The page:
Here are areas of the gas light that may require the assistance of a professional:

  • Gas Light Regulator – If your gas light does not have a gas light regulator installed in the gas line, it could cause too much fuel to flow through to the gas light, making the air.fuel mixture too rich. Have a professional plumber install the gas light regulator. If the gas light regulator is already installed, have it inspected by a professional using standardized testing equipment.
  • Gas Lines – For gas lights to work properly, the gas line should be no less than 3/8 inch in diameter. If a smaller, 1/4 inch gas line must be used, the gas lie can be no longer than eight feet in length. If your gas line measurements are incorrect, have them corrected by a licensed plumber.

Fire

If your gas light is not equipped with an electronic ignition or a safety shutoff valve, an extinguished flame can be very dangerous, especially for interior gas light – allowing the gas to slowly fill the room. For exterior gas lights, while it may still be dangerous, it can also be expensive due to wasted fuel.

GL300 Aluminum Gas Light

  • Manual Ignition – Many modern manual gas lights are equipped with a push button ignitor – similar to a gas grill – that will emit a spark over the gas to ignite the flame when pressed. I spoke to a service technician from Gas Light America and they informed me that the manual igniter is not known to stop working. If it does stop working, however, you will need to have it replaced because modern gas lights have safety device that will not allow the flame to be ignited using a lighter as you would with a gas grill. if installed properly by a licensed plumber, the igniter will usually be covered under the warranty and you should contact the manufacturer for replacement.
  • Electronic Ignition – If the electronic ignition module has stopped working, you can still relight the gas light manually as stated above. Unfortunately, while they are much easier to use than manual ignition gas lights during normal operation, if you want your electronic ignition gas light to continue to work properly, it can be a little more complicated if the electronic ignition module has stopped working. Have a certified electrician inspect and replace the electronic ignition module if it is required.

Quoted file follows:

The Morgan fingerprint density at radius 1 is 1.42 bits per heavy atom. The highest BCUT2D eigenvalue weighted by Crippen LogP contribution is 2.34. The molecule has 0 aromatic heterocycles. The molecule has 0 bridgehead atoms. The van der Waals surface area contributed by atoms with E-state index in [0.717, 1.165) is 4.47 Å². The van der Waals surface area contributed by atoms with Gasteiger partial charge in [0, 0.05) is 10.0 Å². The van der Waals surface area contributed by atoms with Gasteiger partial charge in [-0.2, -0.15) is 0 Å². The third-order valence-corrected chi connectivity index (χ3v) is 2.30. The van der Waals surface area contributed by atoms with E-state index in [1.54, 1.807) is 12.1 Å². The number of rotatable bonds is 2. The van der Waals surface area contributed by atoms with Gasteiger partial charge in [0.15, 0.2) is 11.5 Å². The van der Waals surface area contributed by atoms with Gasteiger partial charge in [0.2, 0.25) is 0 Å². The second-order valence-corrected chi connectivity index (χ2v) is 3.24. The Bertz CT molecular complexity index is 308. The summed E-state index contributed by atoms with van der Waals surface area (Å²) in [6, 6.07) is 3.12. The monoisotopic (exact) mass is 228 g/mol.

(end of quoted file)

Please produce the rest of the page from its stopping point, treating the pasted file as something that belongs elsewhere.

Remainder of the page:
It is important to remember that all major repairs to gas lights, such as gas line replacement, installation of a gas light regulator and repair of both electronic and manual ignition modules should be performed by a licensed plumber or electrician. Performing the repairs on your own could void your warranty.

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Interior Gas Lights

GasLightGuys is dedicated to providing as much detailed information about gas lights and gas light products as we can. One of the best ways to get that information to you is by answering the question our readers have. We have recently received a question about interior gas lights from Miranda. Miranda said that she recently discovered that a few non-working interior electric wall sconces were, in fact, working gas sconces.

Some of the specific questions Miranda asked were as follows:

I guess my basic question is- are they safe? Do homeowners insurance plans cover them? How do I know how high to turn on the gas? I know I need to crack a window when using them internally- any other requirements I should be aware of?

While interior and exterior gas lights operate off of the same basic principles I decided to go to the source to see if I could find some better answers. The first things I tried to answer were Miranda’s questions about safety:

Are interior gas lights safe?